Existing approaches to modelling the impacts of reforestation on tropical hydrology only simulate one or two changes, thereby limiting our ability to quantify the balance between complex positive and negative changes, even for a single micro-basin. To initiate a more holistic and multiscale approach, we develop a new simulation model structure within the Matlab-Simulink systems environment that firstly, illustrates quantifiable interrelationships between reforestation-related hydrological changes in the component systems of evapotranspiration, runoff generation, sediment delivery and nutrient processes. Secondly, the model structure allows us to highlight basin-scale time-series observations needed to quantify reforestation-related changes in the component hydrological processes.
The dynamic model developed is called forSIM and comprises of component models that are derived by means of the data-based mechanistic (DBM) philosophy. Such a modelling approach is required to constrain the large uncertainties that can arise from whole system modelling. The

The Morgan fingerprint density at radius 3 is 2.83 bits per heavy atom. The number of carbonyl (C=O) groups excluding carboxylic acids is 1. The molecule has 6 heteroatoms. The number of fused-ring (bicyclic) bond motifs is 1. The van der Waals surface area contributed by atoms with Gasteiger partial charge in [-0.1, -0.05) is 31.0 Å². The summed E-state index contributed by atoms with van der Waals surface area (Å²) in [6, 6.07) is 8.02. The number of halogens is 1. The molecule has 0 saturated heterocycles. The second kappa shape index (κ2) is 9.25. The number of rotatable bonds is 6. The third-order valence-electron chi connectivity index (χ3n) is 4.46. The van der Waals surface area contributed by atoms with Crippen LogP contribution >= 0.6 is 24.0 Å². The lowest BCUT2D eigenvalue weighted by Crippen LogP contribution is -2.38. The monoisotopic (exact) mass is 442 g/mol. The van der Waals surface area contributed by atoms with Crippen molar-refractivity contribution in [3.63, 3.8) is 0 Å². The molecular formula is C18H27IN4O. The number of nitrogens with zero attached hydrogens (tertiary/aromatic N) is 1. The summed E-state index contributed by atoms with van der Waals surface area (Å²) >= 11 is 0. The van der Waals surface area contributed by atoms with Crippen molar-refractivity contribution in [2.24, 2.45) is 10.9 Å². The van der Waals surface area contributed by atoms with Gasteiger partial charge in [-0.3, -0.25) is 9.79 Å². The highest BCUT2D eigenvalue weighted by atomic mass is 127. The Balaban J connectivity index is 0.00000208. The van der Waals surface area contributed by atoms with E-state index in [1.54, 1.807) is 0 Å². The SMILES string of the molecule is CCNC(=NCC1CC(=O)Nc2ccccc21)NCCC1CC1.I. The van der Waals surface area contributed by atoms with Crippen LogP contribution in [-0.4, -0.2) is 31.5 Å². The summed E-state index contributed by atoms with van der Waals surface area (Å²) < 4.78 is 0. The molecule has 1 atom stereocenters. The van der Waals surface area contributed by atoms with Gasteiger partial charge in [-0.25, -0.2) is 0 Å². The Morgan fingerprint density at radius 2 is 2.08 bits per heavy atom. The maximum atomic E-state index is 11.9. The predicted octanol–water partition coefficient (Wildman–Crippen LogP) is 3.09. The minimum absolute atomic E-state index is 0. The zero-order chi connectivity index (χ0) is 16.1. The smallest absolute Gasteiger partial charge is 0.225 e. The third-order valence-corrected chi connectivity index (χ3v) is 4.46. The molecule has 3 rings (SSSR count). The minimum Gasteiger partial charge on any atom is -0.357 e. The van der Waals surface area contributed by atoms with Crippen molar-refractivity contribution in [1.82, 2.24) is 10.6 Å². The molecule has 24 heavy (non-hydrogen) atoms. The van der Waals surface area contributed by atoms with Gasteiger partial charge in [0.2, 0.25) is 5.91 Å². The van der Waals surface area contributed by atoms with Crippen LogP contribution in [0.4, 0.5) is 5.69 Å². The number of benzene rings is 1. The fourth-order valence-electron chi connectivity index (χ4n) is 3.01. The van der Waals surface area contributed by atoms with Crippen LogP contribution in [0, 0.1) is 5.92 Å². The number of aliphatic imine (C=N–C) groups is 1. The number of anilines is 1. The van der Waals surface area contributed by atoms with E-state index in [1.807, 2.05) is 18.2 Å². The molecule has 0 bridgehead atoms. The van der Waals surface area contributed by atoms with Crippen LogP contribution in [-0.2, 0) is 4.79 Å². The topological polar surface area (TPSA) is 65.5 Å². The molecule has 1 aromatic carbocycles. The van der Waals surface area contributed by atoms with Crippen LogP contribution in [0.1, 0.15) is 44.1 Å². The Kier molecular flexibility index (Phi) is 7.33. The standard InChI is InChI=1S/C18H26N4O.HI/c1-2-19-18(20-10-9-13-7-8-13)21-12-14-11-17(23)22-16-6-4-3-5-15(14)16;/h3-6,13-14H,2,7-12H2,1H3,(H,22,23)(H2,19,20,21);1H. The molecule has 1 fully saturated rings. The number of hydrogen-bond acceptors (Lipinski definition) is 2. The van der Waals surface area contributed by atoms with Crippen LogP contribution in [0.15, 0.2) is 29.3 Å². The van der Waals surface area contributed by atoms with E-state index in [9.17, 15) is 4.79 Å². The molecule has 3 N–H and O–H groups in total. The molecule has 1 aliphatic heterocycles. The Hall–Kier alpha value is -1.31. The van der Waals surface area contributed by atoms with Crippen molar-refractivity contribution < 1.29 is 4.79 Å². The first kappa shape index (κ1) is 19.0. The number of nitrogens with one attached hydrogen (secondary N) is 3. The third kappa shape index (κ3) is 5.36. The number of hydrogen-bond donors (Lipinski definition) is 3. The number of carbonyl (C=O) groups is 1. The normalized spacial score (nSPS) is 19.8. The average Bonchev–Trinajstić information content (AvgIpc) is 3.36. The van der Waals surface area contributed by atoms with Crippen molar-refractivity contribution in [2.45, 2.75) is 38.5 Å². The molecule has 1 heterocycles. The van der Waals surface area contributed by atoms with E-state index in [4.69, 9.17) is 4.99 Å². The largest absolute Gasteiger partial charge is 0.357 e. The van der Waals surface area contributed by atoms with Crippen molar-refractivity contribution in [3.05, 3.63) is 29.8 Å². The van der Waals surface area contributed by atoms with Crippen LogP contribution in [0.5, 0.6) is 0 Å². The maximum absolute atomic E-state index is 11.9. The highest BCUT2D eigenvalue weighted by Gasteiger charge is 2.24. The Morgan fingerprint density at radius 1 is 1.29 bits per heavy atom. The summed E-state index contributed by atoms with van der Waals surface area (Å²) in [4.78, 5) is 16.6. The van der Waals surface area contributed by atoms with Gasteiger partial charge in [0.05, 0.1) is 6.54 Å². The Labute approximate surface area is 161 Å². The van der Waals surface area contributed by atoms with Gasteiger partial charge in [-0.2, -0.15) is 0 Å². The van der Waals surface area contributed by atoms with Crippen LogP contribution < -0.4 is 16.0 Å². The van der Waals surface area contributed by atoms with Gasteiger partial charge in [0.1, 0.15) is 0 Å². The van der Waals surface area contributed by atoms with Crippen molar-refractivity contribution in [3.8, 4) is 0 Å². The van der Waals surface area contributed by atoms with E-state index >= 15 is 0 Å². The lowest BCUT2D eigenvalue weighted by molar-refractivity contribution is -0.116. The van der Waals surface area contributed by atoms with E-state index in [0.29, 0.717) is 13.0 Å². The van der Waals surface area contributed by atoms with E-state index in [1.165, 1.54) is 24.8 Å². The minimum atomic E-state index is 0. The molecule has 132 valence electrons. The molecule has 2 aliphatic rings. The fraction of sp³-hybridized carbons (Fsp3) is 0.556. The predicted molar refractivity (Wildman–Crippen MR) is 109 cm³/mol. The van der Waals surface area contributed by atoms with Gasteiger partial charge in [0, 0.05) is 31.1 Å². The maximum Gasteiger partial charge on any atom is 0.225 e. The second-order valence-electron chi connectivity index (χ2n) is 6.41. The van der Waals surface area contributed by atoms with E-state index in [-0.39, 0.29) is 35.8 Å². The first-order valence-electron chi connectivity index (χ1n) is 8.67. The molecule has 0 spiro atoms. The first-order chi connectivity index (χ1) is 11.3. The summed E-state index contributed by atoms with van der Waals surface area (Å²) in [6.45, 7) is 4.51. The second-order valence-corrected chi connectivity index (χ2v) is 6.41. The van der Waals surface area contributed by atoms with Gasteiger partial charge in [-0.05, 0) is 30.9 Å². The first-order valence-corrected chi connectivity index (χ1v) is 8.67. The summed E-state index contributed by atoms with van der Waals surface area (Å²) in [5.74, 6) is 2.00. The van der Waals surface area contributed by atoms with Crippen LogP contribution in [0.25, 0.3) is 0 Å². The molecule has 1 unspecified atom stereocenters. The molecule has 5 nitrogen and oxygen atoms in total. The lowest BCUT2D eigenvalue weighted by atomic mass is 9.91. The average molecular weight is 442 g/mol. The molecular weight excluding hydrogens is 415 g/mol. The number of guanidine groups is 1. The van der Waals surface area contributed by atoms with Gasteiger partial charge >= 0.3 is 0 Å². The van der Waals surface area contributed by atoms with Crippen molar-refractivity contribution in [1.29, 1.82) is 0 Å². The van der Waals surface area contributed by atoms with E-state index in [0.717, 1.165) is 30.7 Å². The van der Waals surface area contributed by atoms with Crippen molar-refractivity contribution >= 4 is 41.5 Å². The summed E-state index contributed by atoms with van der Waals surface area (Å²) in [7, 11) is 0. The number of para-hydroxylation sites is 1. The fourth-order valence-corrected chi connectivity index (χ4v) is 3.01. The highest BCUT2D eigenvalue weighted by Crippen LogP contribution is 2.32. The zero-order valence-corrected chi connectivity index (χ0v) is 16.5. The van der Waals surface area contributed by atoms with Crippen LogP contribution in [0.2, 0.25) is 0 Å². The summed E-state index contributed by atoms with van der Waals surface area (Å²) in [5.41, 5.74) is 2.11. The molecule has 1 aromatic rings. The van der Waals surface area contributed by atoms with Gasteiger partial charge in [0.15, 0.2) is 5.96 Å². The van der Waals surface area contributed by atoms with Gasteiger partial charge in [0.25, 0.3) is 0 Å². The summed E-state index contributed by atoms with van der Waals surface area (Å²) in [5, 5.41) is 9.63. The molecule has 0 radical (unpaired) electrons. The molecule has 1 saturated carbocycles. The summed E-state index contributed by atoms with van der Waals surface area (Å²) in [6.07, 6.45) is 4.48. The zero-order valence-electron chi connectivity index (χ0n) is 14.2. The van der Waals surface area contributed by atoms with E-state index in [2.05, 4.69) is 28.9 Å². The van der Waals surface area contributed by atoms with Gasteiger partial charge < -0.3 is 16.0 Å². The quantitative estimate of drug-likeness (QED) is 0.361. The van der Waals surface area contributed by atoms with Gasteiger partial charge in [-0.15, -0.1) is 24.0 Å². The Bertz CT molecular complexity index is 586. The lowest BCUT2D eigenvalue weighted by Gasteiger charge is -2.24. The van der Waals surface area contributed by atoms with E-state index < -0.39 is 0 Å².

review of the hydrological processes and controlling characteristics that change following reforestation and, therefore, need to be simulated, has highlighted the lack of basin-scale time-series observations of the potentially positive impacts of ‘protective’ reforestation on sediment and nutrient delivery, and the need to utilise more macro-scale data. The next phase of the modelling process is to derive estimates of systems parameters and simulation scenarios for specific macro-basins in the tropics undergoing extensive reforestation.